The Siren Project
Bella Morte, Torso, the Siren Project Thursday, July 17, 2008 Oriental Theater Better Than: The stuff that most of the Goths seem to be into these days.
I’m not sure if they’ve upgraded the sound system or just have better sound guys or what, but last night, the Oriental sounded better than I ever remember before. The presumed upgrade was immediately evident when the Siren Project took the stage and kicked off its set with one of its newer, more ambient songs. Malgorzata’s sultry vocals were a little more restrained than usual. She’s always had an incredibly powerful, versatile voice with a unique character, but for this show it seemed as though she was pacing herself like someone genuinely confident of her abilities, which revealed a greater level of maturity on her part as an artist.
Playing in front of odd, artsy projections of streaming shapes, patterns, faces, structures, flowers falling and colors, the outfit rolled through its classics, putting new spins to songs like “Shelter,” “Justify,” “The Wheel” and “I Condemn,” that seemed to deepen the tones and reel in loose edges of sound. The second to last song was performed by Malgorzata entirely in Polish, but like any great piece of music, you didn’t have to understand what she was saying in order to enjoy it. As she sang, I imagined looking out from a lighthouse across a Baltic harbor as the sun was breaking through the fog and standing on that mental ledge when you’re leaving an old life behind, casting aside your doubts and trepidations in order to move into the new. Overall, it wasn’t Siren Project’s most bombastic and melodramatic show but it was among its finest.
Photo: Tom Murphy
Torso followed, and immediately struck me as Rammstein without the same degree of over-the-top theatrics. A little on the metal side, the outfit performed with an admirable enthusiasm and closed with the best song of their set, “Eternal.”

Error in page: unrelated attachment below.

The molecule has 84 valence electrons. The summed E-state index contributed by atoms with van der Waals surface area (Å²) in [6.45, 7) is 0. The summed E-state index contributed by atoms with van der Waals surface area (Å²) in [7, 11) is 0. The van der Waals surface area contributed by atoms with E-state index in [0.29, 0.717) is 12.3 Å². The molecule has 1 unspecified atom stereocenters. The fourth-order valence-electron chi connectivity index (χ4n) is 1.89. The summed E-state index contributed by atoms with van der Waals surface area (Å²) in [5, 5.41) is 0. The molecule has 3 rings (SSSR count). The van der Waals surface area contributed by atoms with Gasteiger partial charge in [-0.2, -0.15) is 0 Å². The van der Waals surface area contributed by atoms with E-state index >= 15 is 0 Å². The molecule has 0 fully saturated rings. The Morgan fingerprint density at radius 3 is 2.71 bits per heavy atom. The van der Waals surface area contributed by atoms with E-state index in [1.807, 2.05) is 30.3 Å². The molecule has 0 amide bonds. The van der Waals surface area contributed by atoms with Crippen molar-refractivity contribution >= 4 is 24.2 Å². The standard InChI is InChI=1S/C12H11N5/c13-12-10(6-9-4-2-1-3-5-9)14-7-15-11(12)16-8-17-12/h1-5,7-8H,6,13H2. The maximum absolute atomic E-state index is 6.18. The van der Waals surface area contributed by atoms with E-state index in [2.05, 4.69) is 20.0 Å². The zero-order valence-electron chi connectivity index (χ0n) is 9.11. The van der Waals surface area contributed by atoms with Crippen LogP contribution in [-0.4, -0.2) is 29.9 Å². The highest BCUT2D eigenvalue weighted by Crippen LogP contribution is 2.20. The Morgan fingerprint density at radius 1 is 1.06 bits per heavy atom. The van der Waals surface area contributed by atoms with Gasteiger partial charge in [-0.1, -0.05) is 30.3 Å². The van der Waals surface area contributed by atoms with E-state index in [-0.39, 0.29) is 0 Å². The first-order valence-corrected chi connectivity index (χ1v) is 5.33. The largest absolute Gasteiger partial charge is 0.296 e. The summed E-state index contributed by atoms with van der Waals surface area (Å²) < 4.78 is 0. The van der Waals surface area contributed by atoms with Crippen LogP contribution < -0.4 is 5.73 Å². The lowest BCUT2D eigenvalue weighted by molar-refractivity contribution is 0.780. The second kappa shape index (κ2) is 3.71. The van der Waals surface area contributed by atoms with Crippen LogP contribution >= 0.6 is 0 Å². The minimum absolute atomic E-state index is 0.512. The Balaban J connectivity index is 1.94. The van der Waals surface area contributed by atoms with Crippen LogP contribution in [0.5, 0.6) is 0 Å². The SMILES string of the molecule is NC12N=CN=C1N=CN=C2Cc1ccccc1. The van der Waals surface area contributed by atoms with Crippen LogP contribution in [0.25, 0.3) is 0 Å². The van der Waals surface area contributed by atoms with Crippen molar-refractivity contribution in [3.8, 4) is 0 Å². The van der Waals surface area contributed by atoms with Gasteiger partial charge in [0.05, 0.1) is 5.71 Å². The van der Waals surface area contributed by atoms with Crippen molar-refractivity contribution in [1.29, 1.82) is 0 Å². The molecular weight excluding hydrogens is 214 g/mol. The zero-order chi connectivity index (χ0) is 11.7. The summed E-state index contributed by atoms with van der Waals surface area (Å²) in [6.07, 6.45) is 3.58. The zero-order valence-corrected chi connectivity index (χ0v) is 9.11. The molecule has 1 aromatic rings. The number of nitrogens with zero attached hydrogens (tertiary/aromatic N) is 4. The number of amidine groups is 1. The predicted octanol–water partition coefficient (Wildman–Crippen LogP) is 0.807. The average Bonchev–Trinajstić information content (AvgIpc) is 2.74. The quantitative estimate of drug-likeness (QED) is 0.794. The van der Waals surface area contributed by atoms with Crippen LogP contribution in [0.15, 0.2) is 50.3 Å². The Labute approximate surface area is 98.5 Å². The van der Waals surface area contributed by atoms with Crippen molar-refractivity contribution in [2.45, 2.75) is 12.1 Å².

Bella Morte closed the night out with a set that sounded, for all the world to me, like a modern emo band -- more AFI, though, than Fall Out Boy. Like the former, this Charlottesville, Virginia-based band has the good taste to have borrowed from the poppier moments of the Misfits, and that makes all the difference. I won’t lie and say I was into the act’s music too much, because that style of pop punk mixed with goth seems pretty contrived, but the members did use a keytar to execute the more industrial sounds of the band’s sonic oeuvre, and that made even the cheesiest of songs a little more interesting. Most of the act’s set was dedicated to material from Bleed the Grey Sky Black, including “Ghost Land,” “Torn,” “On the Edge,” and “Haunted,” as well as “The Devil’s Eyes” from the Songs for the Dead EP.
Without a doubt, these guys played their hearts out and seemed to perform with an exuberance and good will that doesn’t often get associated with the type of music they’re aiming to make. And they had a sense of humor about the evening, suggesting we tell everyone that the show sold out at $75 a head and that AC/DC had opened. They also remembered their previous visits to Denver in detail, which says a lot about a band’s integrity. The played a single song encore with “Christina.”
Not my thing but I’d see these guys again on the basis of their fun live show.
-- Tom Murphy
Critic’s Notebook Personal Bias: To me “alternative” was more than just grunge, and “underground” is much more than indie rock, experimental music and Americana. Random Detail: Vampire Freaks were tossing stickers around the room during Bella Morte’s set. By the Way: Bella Morte will return in October with Gorgeous Frankenstein, the latest project from Doyle of the Misfits, and to promote its new record, Beautiful Death.
This is the eleventh in a series of thirty consecutive shows that Tom Murphy is planning on attending. His whole idea is to prove that there's cool stuff going on any night of the week in Denver, if you bother to make any effort whatsoever to find it. He suggested naming this series, "This Band Could Be Your Life," a fitting designation to be sure. Since there's already a similarly titled book, however, we opted to file these entries under Last Night's Show -- you know, to avoid being sued an all. (Sorry, Tom.)